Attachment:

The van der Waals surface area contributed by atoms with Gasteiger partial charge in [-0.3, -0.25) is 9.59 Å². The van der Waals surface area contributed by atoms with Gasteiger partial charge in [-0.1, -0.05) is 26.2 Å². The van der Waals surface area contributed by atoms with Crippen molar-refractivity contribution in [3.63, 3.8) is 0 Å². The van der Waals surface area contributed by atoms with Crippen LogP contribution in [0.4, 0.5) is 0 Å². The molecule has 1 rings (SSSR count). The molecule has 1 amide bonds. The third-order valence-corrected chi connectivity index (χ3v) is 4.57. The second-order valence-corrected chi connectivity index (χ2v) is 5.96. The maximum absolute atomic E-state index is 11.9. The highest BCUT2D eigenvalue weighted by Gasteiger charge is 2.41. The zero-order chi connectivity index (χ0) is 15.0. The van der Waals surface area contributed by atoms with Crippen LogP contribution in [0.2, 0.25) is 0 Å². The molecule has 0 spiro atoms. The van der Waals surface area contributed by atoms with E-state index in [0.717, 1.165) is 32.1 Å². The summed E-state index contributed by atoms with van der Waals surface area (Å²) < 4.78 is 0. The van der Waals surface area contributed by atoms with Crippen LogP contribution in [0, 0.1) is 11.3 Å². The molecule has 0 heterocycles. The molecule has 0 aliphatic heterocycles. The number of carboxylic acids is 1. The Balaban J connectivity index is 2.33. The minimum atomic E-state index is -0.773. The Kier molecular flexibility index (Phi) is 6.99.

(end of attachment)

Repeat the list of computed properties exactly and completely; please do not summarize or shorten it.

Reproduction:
The van der Waals surface area contributed by atoms with Gasteiger partial charge in [-0.3, -0.25) is 9.59 Å². The van der Waals surface area contributed by atoms with Gasteiger partial charge in [-0.1, -0.05) is 26.2 Å². The van der Waals surface area contributed by atoms with Crippen molar-refractivity contribution in [3.63, 3.8) is 0 Å². The van der Waals surface area contributed by atoms with Crippen LogP contribution in [0.4, 0.5) is 0 Å². The molecule has 1 rings (SSSR count). The molecule has 1 amide bonds. The third-order valence-corrected chi connectivity index (χ3v) is 4.57. The second-order valence-corrected chi connectivity index (χ2v) is 5.96. The maximum absolute atomic E-state index is 11.9. The highest BCUT2D eigenvalue weighted by Gasteiger charge is 2.41. The zero-order chi connectivity index (χ0) is 15.0. The van der Waals surface area contributed by atoms with Crippen LogP contribution in [0.2, 0.25) is 0 Å². The molecule has 0 spiro atoms. The van der Waals surface area contributed by atoms with E-state index in [0.717, 1.165) is 32.1 Å². The summed E-state index contributed by atoms with van der Waals surface area (Å²) < 4.78 is 0. The van der Waals surface area contributed by atoms with Crippen LogP contribution in [0, 0.1) is 11.3 Å². The molecule has 0 heterocycles. The molecule has 0 aliphatic heterocycles. The number of carboxylic acids is 1. The Balaban J connectivity index is 2.33. The minimum atomic E-state index is -0.773. The Kier molecular flexibility index (Phi) is 6.99.